GERBER, Heinrich Nicolaus, born 1702 in the principality of Schwarzburg; son of a peasant, studied at the University of Leipzig, where his love of music found encouragement in the teaching and conversation of Sebastian Bach; in 1728 he was organist at Heringen, and 1731 court organist at Sondershausen. Here for the first time he felt himself safe, as, on account of his extraordinary height, he had been constantly pursued by the recruiting officers of Frederic William I. He composed much for clavier, organ, and harp; a complete Choralbuch, with figured basses; and variations on chorales, long and widely used. He also made musical instruments, and planned many improvements and new inventions. Among others a kind of rebeck, harpsichord-shape, with a compass of 4 octaves; the keys liberated wooden balls which struck on bars of wood, and thus produced the notes. From 1749 Gerber was also court-secretary. He died Aug. 6, 1775.His son Ernst Ludwig, was born at Sondershausen Sept. 39, 1746; learned singing and clavier from his father, and studied music from an early age. In 1765 he went to the University of Leipzig, but returned home in order to assist his father in his office, and succeeded him on his death. He then entered on those labours which finally conducted him to an end he himself scarcely contemplated, and by which he has earned the gratitude of all lovers of music. His love of musical literature suggested to him the idea of making a collection of portraits of musicians, for which he wrote biographies, mainly on the authority of Walther's Lexicon (1732). As Walther was at that time out of date, he procured the necessary additions, obtained biographical sketches of living musicians, took journeys, and tried to fill up the gaps by consulting all the books then in existence on the subject. Thus the idea suggested itself of adapting Walther's work to the wants of the time, and of writing a completely new work of his own, which eventually became the 'Historisch biographische Lexikon der Tonkünstler' (2 vols, Leipzig, Breitkopf, 1790 & 92) translated into French by Choron (1810, 11). While writing musical articles and reviews for various periodicals (Erfurter Gelehrten Zeitung; Leipziger Allg. Musik. Zeitung from 1798, etc.; Becker's 'Literatur der Musik' contains a list of his scattered articles) he received from all quarters corrections and information of all kinds, which enabled him, or rather made it his duty, to prepare an enlarged edition. Accordingly his 'Neues hist, biogr. Lexicon der Tonkünstler' appeared in 4 vols. with 5 appendices (Leipzig, Kühnel, 1812, 14). This new edition did not supersede the former one, to which it often refers the reader; but rather completed it. Gerber took pains to keep up with the times, recorded events for after use, was continually making additions to his collection of books and music, and composed industriously pianoforte sonatas and organ preludes. Hoping to keep together the collection he had made at the cost of so much labour and pains, he offered it for sale to the Gesellschaft der Musikfreunde in Vienna, with the solitary stipulation that he should retain it during his own life. The price was fixed, and the negotiation completed in January 1815, but he still continued his additions, encouraged doubtless by the knowledge that his treasures would be in safe keeping, in a city so famed for its musical tastes. He was still court secretary at Sondershausen when he died, June 30, 1819, in universal respect: leaving behind him the reputation of one who, with singular disinterestedness and out of a true love for music, had devoted the energies of his whole life to a single end. His Lexicon forms the foundation of all future undertakings of the same kind; and if new Dictionaries are to satisfy the wants of the age to the same extent that his did, their authors must possess industry as persevering, knowledge as eclectic, and a love of music as devoted, as that which inspired Gerber.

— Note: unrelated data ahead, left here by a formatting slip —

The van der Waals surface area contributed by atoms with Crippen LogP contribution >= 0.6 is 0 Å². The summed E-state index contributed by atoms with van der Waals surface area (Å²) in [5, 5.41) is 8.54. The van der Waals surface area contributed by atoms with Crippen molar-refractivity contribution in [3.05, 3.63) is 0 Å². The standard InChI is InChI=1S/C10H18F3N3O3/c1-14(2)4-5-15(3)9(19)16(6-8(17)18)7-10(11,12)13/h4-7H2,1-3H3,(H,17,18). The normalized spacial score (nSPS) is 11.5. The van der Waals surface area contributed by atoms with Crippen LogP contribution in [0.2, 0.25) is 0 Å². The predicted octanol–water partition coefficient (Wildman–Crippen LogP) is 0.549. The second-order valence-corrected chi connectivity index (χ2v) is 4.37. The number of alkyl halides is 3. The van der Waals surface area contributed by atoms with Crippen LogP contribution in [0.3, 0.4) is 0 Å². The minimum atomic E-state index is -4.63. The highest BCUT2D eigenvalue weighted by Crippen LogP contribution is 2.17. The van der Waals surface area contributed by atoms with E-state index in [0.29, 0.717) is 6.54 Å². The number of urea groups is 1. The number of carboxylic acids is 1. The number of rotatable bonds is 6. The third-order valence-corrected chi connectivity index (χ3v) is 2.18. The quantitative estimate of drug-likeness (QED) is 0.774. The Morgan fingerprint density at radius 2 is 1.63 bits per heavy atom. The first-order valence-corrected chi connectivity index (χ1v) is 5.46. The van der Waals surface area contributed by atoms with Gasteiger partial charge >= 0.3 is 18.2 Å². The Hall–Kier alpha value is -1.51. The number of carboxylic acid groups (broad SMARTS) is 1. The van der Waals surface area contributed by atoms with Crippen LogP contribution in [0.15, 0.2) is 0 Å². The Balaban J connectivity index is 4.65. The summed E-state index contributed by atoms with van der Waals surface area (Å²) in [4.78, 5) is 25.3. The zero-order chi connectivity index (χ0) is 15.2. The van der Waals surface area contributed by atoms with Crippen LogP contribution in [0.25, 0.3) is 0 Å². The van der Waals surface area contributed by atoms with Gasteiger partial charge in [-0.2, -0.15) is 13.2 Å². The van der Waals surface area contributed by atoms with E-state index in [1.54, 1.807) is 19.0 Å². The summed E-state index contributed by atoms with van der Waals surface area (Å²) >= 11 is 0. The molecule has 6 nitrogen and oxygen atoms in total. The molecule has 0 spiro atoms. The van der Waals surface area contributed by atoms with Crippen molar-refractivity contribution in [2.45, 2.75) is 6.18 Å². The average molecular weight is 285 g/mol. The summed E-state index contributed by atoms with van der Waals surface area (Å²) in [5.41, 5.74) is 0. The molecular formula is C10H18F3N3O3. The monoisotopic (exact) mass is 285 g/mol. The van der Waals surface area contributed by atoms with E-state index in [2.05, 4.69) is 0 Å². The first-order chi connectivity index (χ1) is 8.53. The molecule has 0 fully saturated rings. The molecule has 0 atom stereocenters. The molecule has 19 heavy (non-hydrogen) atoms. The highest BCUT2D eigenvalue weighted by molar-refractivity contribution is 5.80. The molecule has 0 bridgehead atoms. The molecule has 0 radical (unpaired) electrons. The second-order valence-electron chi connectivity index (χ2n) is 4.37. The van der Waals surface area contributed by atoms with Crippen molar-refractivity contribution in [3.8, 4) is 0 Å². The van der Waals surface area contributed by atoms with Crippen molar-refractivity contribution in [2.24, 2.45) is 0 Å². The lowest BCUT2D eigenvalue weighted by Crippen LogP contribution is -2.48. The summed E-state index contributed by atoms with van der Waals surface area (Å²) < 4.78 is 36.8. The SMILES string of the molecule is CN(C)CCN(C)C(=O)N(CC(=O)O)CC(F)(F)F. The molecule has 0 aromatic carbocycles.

[ C. F. P. ]